If you were to hear half the stories people tell about taxi rides in Joburg you would think they either had an overworked imagination or were economical with the truth.
On one of the last taxis out of town one night, a man desperate to get home was forced to pushstart the overloaded taxi we were in just to earn his seat – which he ended up paying for anyway.
This didn’t have my jaw hitting the ground as much as the time a taxi driver once asked (and I use this word rather liberally as it was more of a demand) that, as he slides his foot off the brake, I replace it with mine.
Me, with no licence to control a car, let alone a full taxi, now had my leg stretched over to the pedal with the driver reaching over my inner thigh to fix the loose gear lever, all the while counting notes and sending back change I hoped was correct as the old man sitting next to me could not be bothered to offer a helping hand.
And all this was followed by reaching home completely soaked because the broken window that brought much welcome fresh air in the stickiest heat of summer was never fixed by the rainy season.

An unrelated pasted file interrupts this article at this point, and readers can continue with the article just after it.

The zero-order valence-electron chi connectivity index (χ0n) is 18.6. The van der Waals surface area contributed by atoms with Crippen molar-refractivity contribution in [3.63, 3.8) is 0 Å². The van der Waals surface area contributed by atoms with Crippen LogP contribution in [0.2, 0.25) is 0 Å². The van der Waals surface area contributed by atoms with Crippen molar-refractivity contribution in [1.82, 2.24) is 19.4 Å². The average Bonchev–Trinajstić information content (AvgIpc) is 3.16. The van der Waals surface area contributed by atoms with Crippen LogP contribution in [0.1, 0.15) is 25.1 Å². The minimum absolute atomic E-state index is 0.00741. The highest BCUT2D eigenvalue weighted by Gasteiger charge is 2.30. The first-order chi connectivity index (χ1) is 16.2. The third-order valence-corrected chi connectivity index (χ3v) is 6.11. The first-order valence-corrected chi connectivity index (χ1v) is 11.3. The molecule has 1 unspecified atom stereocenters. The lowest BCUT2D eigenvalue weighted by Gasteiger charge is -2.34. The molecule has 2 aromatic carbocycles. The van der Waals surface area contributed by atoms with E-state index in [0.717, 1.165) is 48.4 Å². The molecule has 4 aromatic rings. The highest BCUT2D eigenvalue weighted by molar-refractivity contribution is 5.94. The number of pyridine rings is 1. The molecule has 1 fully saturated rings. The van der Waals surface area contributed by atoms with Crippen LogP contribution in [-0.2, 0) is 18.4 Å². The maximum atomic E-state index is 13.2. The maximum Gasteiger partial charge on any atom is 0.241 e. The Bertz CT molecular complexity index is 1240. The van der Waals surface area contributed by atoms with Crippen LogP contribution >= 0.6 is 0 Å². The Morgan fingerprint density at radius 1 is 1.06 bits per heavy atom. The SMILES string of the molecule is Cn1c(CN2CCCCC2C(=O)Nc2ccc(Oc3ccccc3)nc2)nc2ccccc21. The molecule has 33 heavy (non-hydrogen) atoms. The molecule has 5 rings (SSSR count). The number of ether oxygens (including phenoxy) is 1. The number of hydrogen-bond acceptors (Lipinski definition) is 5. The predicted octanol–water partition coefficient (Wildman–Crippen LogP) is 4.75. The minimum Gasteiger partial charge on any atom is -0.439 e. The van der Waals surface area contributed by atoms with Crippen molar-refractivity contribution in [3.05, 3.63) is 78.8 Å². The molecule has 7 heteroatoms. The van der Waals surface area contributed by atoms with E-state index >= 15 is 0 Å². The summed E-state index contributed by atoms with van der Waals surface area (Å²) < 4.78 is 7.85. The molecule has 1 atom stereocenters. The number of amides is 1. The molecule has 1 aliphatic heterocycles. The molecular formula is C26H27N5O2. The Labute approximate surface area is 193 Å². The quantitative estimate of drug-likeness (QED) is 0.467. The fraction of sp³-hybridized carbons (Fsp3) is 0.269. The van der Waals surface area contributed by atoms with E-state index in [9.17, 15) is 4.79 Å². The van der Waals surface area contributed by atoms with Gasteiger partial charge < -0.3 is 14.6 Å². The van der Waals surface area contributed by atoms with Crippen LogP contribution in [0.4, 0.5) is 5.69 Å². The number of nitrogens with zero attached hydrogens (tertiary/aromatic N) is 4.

Or how about stepping out of the taxi in the morning only to find that the steel jutting out from the seat in front of you left a run in your stockings, adding a dash of grunge to the pencil skirt Sunday school teacher look you were going for?
Now as ridiculously funny as this may be, the sad truth is that the taxi industry is about as functional as the SABC.
And like our national broadcaster that never ceases to disappoint, millions of South Africans rely on taxis every day to get to work and school.
I love Joburg but in a city a big as this, getting around cannot possibly be this cruel a joke.
I hear the bus system is much more reliable and I can’t wait to see if the BRT will make a difference ... that’s if it will ever be completed.
Man, it really is time to ruin my carbon footprint by adding yet another car to the 5pm traffic jam.